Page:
Culture of LifeWed Jul 25, 2012 - 3:34 pm EST
Open to life, even with a 25 percent chance of cystic fibrosis
ALASKA, July 25, 2012, (LifeSiteNews.com) – Ken and Allison Howell were leading what they considered a “charmed life.” The newly married couple were part of a Pentecostal church where the “preaching was fiery, the services long and emotional, and the music pulled one from the depths of weeping to the heights of dancing.”
But the Howell’s first child Rees, born in 1994 — four years into their marriage — was about to turn their charmed life inside out, leading them on a difficult journey that would test their marriage, their faith, and the way they valued human life.
Rees entered the world after a storybook pregnancy and birth. But by the time he was nine months old, he had contracted pneumonia twice, a rarity for a child who was breast-fed.
Further testing revealed why. Rees was found to have cystic fibrosis, a genetic disease caused by two recessive genes passed on to him from his parents.
Cystic fibrosis (CF) is a hereditary disorder which causers abnormally thick mucus to be produced, which often leads to serious respiratory infection. Havoc wreaked on the lungs by this disorder is the primary cause of CF-related deaths.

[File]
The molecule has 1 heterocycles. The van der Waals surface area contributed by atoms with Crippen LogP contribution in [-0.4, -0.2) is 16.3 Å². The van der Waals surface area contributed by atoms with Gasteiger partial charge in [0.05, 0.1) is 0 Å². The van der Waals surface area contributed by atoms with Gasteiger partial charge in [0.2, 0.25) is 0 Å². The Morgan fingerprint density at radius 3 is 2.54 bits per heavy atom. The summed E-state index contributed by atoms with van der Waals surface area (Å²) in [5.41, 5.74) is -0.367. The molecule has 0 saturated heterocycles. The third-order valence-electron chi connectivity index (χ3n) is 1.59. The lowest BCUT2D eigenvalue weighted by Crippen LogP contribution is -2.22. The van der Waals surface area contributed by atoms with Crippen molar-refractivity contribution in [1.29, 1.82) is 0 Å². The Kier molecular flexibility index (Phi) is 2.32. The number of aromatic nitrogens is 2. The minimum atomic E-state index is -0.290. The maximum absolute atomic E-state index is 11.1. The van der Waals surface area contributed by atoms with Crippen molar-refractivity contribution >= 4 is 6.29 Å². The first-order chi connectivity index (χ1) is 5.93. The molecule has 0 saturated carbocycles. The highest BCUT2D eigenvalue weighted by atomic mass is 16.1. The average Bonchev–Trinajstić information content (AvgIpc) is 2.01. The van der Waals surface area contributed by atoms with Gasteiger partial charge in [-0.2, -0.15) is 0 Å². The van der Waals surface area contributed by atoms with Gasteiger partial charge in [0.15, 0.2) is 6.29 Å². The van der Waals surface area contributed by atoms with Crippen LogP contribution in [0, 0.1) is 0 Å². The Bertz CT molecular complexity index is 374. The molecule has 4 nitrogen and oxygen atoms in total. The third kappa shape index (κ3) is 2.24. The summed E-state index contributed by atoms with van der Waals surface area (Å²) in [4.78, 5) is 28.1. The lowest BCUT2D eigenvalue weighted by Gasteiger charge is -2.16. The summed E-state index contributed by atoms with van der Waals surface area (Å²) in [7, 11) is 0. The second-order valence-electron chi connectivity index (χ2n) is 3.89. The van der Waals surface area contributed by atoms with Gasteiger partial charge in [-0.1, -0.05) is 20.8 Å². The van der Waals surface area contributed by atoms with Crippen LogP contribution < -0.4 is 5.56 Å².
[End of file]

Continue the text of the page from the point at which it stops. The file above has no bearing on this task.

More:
The Howells were devastated by the news, not only because of concern for their son, but also because of their participation in what Allison refers to as the “divine health-and-wealth-teaching church.” It was impressed upon members of that church that “divine healing is an integral part of the Gospel” and that “deliverance from sickness is provided for in the atonement, and is the privilege of all believers.”
“Although we were scared silly, we assumed that there would be some grand miracle for Rees to showcase God’s power,” said Allison who related her story to LifeSiteNews.com.
The Howells brought their son to “prayer warriors and healing services,” desperately clinging to the idea that his “sickness was from the Devil and that our faith in Jesus’ healing power was all that was necessary for his cystic fibrosis to go away.”
But the Howells had been set up for bitter disappointment.
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When Rees’ healing did not occur, the parents were led to believe that something was wrong with their prayers, their faith, their worship, or even with their trust in God. The leaders of the sect convinced the distraught couple they must be harboring a “secret sin” and that they “didn’t love God enough, didn’t love others enough, didn’t sing enough, and didn’t speak in tongues enough.”
For the first time, Ken and Allison began to doubt each other. They began to doubt God.
“The whole thing caused great harm to our marriage, as thoughts crept in of the other one being the hindrance to healing. Our relationships with God crashed.”
Ken and Allison ceased attending church services for a year, trying to sort out the spiritual mess which they found themselves in.
“We were angry with each other, angry with God, angry with our pastors and college professors, and maybe even angry with Rees,” she recounted.
A Turning Point